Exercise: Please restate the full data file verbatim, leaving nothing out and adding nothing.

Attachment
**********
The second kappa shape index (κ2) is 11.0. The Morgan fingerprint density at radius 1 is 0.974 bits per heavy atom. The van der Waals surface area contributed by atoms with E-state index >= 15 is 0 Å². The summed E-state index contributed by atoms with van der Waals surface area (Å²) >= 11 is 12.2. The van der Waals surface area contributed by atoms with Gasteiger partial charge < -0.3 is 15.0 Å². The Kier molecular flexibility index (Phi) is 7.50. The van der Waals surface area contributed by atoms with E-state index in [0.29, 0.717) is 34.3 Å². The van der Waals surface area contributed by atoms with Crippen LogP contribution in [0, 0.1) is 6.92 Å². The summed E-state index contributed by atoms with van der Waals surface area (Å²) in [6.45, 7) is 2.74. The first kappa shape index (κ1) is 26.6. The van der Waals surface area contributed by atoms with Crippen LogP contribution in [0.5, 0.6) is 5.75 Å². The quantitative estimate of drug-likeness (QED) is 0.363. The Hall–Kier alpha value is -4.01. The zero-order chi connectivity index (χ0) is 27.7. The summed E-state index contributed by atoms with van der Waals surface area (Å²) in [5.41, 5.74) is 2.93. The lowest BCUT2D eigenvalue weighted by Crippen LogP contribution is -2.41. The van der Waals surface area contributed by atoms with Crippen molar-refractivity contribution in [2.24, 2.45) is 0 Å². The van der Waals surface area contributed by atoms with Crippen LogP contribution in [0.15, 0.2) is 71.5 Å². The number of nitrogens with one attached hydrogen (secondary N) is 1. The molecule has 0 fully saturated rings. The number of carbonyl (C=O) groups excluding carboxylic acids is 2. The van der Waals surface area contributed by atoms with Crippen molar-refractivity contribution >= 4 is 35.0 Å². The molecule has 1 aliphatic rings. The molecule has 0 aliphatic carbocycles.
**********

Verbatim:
The second kappa shape index (κ2) is 11.0. The Morgan fingerprint density at radius 1 is 0.974 bits per heavy atom. The van der Waals surface area contributed by atoms with E-state index >= 15 is 0 Å². The summed E-state index contributed by atoms with van der Waals surface area (Å²) >= 11 is 12.2. The van der Waals surface area contributed by atoms with Gasteiger partial charge < -0.3 is 15.0 Å². The Kier molecular flexibility index (Phi) is 7.50. The van der Waals surface area contributed by atoms with E-state index in [0.29, 0.717) is 34.3 Å². The van der Waals surface area contributed by atoms with Crippen LogP contribution in [0, 0.1) is 6.92 Å². The summed E-state index contributed by atoms with van der Waals surface area (Å²) in [6.45, 7) is 2.74. The first kappa shape index (κ1) is 26.6. The van der Waals surface area contributed by atoms with Crippen LogP contribution in [0.5, 0.6) is 5.75 Å². The quantitative estimate of drug-likeness (QED) is 0.363. The Hall–Kier alpha value is -4.01. The zero-order chi connectivity index (χ0) is 27.7. The summed E-state index contributed by atoms with van der Waals surface area (Å²) in [5.41, 5.74) is 2.93. The lowest BCUT2D eigenvalue weighted by Crippen LogP contribution is -2.41. The van der Waals surface area contributed by atoms with Crippen molar-refractivity contribution in [2.24, 2.45) is 0 Å². The van der Waals surface area contributed by atoms with Crippen LogP contribution in [0.15, 0.2) is 71.5 Å². The number of nitrogens with one attached hydrogen (secondary N) is 1. The molecule has 0 fully saturated rings. The number of carbonyl (C=O) groups excluding carboxylic acids is 2. The van der Waals surface area contributed by atoms with Crippen molar-refractivity contribution >= 4 is 35.0 Å². The molecule has 1 aliphatic rings. The molecule has 0 aliphatic carbocycles.